Thanks for the advice, I will take them to heart.
I need more advice from everybody, it will be highly appreciated.

As regards my name, I have tried to change it but I can't find where to change it on my profile. Can Admin change it for me
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#5 Zac Fettig

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Posted 23 January 2014 - 01:46 PM

A camera is just a tool or an instrument. Buying a really good guitar doesn't mean it'll produce better music than a cheapo one. Heck, some people even shoot on

 

Much like being a good guitar player, the secret is practice. Theory is abstract until you've done it a lot. It makes way more sense later than it does now.

 

Auto white balance can be fine, as long as you have a target to set it by.

 

And always view it like you can still learn more. No one ever knows everything. Every mistake is also a learning experience. EVERYONE makes mistakes. Last shoot I did, we did a crazy complicated dolly shot, and I never noticed the Director was standing in the frame. At least not until the film came back from the lab. We were able to cut around it, but I did have a sheepish moment. I won't make that mistake again.

 

"Oh, look here, breach hull, all die. Even had it underlined." - Crow T. Robot


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#6 Bill DiPietra

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Posted 23 January 2014 - 04:16 PM

The first roll of Super 8 film I shot was completely ruined because I had the f-scale reversed.  ;)  Give it time and keep shooting.  Mistakes are the beginning of knowledge.


Edited by Bill DiPietra, 23 January 2014 - 04:17 PM.

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#7 Mark Dunn

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Posted 24 January 2014 - 05:36 AM

It sounds as if when you finally got the kit the stakes were a bit too high.

Wind down a bit. Get yourself a cheap second- hand DSLR that shoots video and practice. You can study light and shadow with an anglepoise lamp and a mannequin head, or even a football at a pinch.

A teacher wouldn't hurt either.


Edited by Mark Dunn, 24 January 2014 - 05:37 AM.

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#8 Darrell Ayer

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Posted 26 January 2014 - 04:34 PM

My first advice is breathe.  It sounds like the pressure got to you first thing.  If you know it, you know it.  Also keep shooting. You know it in theory, now it's time to know it in practice.  Everyone screws up everything at least once, it's not the end of the world.

Good Luck.


Edited by Darrell Ayer, 26 January 2014 - 04:35 PM.

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#9 Phil Rhodes

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Posted 26 January 2014 - 04:38 PM

Practice.

 

I'll give the same advice that I gave to a friend of mine last year: this is simple, but not easy. All you have to do is go and shoot two hundred short films. By that point you'll know what you're doing.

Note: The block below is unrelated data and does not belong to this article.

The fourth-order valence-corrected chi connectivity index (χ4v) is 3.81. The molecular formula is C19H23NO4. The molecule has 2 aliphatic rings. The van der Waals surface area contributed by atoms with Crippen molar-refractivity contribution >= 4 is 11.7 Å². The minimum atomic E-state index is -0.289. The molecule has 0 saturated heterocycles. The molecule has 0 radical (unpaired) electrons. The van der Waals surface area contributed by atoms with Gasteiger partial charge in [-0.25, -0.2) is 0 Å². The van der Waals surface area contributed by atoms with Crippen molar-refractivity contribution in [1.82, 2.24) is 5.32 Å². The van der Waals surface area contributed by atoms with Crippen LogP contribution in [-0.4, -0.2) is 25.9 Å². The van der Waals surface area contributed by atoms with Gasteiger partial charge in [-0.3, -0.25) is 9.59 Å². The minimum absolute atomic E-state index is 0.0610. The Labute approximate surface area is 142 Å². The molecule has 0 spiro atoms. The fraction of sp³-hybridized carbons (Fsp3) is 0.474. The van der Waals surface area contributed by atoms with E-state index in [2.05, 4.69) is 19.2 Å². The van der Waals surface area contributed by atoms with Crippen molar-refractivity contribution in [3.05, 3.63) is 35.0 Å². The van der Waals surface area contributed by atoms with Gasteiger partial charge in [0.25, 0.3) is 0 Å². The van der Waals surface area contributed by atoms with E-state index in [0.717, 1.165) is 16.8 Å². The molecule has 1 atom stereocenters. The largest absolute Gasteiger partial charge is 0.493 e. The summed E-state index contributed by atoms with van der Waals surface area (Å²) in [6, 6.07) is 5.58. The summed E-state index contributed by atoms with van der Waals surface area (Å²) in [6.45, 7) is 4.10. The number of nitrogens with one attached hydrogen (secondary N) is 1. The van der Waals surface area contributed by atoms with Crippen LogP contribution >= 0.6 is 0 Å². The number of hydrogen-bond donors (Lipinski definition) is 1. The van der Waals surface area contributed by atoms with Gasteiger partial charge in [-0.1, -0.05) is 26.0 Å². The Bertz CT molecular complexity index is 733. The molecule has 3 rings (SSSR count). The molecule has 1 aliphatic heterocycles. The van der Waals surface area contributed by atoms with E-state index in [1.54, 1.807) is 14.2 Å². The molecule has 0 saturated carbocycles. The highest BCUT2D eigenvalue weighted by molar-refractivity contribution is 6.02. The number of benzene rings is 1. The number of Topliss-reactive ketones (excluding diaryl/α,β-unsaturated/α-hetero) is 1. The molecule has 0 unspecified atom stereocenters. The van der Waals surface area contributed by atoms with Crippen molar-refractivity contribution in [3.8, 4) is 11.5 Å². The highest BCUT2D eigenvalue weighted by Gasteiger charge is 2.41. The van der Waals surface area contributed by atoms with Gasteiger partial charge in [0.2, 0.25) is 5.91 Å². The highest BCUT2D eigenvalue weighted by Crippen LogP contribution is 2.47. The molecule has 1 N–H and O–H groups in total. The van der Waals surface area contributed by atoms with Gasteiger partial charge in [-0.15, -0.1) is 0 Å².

But doing that ain't easy.

 

P


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#10 Michael LaVoie

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Posted 26 January 2014 - 08:11 PM

There are countless lighting tutorials on youtube.  Where you can watch people light and see the results of what they're doing.  It's kind of amazing these days to fail at anything since almost all of the knowledge you need to do just about anything is on youtube in some kind of tutorial.  The better ones might require a subscription but I'd start there.  Cause watching someone do it whether online or in person is just way easier to grasp than reading it in a book.

 

The only thing that can't be taught is style.  Why you make the lighting choices you make and why you choose this lens or that, camera placement etc.  Those are decisions that a director may at some point leave up to you and thats where you'll have to make artistic choices.  But the nut and bolts of the craft should be second nature before you get to that point.


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#11 Jon Rosenbloom

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Posted 28 January 2014 - 01:04 PM

Experience is a briefcase full of mistakes, and you're at an age where you're supposed to make them. Back when everyone did their first films on 16mm Bolex camera, a good quarter of the class would load the film backwards. I shot a mostly beautiful short film that is almost unwatchable due to the sound cables going into the wrong inputs. To paraphrase Norman Mailer, you have to get all the bad work out of the way before you can move on to doing the good work. That said, you have a camera, and looking through the viewfinder is the best way to see if your ideas are working or not. If you look at something and it looks wrong, change it. Answer the bell. The ease with which a professional fixes problems, or avoids them, only comes with practice and hard, often mortifying experience.

 

More practically, the DP is in charge of the camera, electric and grip Depts. Spend a little time in each.


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#12 Gregory Irwin

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Posted 28 January 2014 - 01:26 PM

You'll be learning for the rest of your life! That's the beauty of this. Make the mistakes now! Practice, practice, practice. You'll get there.

G